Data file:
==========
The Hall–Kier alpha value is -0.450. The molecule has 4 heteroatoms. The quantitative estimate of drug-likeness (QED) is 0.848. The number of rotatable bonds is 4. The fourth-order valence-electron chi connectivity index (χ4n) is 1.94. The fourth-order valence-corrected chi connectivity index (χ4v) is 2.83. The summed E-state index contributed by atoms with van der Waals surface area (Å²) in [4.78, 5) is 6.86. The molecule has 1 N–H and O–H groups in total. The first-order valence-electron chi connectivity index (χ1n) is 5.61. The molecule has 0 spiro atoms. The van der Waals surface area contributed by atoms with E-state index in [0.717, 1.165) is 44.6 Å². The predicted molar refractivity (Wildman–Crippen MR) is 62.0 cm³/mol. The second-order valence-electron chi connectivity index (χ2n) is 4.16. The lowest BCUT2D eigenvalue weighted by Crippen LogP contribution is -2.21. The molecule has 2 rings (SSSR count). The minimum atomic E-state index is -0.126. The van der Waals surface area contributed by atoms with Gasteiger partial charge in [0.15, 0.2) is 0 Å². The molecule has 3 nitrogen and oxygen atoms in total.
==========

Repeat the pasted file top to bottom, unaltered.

The Hall–Kier alpha value is -0.450. The molecule has 4 heteroatoms. The quantitative estimate of drug-likeness (QED) is 0.848. The number of rotatable bonds is 4. The fourth-order valence-electron chi connectivity index (χ4n) is 1.94. The fourth-order valence-corrected chi connectivity index (χ4v) is 2.83. The summed E-state index contributed by atoms with van der Waals surface area (Å²) in [4.78, 5) is 6.86. The molecule has 1 N–H and O–H groups in total. The first-order valence-electron chi connectivity index (χ1n) is 5.61. The molecule has 0 spiro atoms. The van der Waals surface area contributed by atoms with E-state index in [0.717, 1.165) is 44.6 Å². The predicted molar refractivity (Wildman–Crippen MR) is 62.0 cm³/mol. The second-order valence-electron chi connectivity index (χ2n) is 4.16. The lowest BCUT2D eigenvalue weighted by Crippen LogP contribution is -2.21. The molecule has 2 rings (SSSR count). The minimum atomic E-state index is -0.126. The van der Waals surface area contributed by atoms with Gasteiger partial charge in [0.15, 0.2) is 0 Å². The molecule has 3 nitrogen and oxygen atoms in total.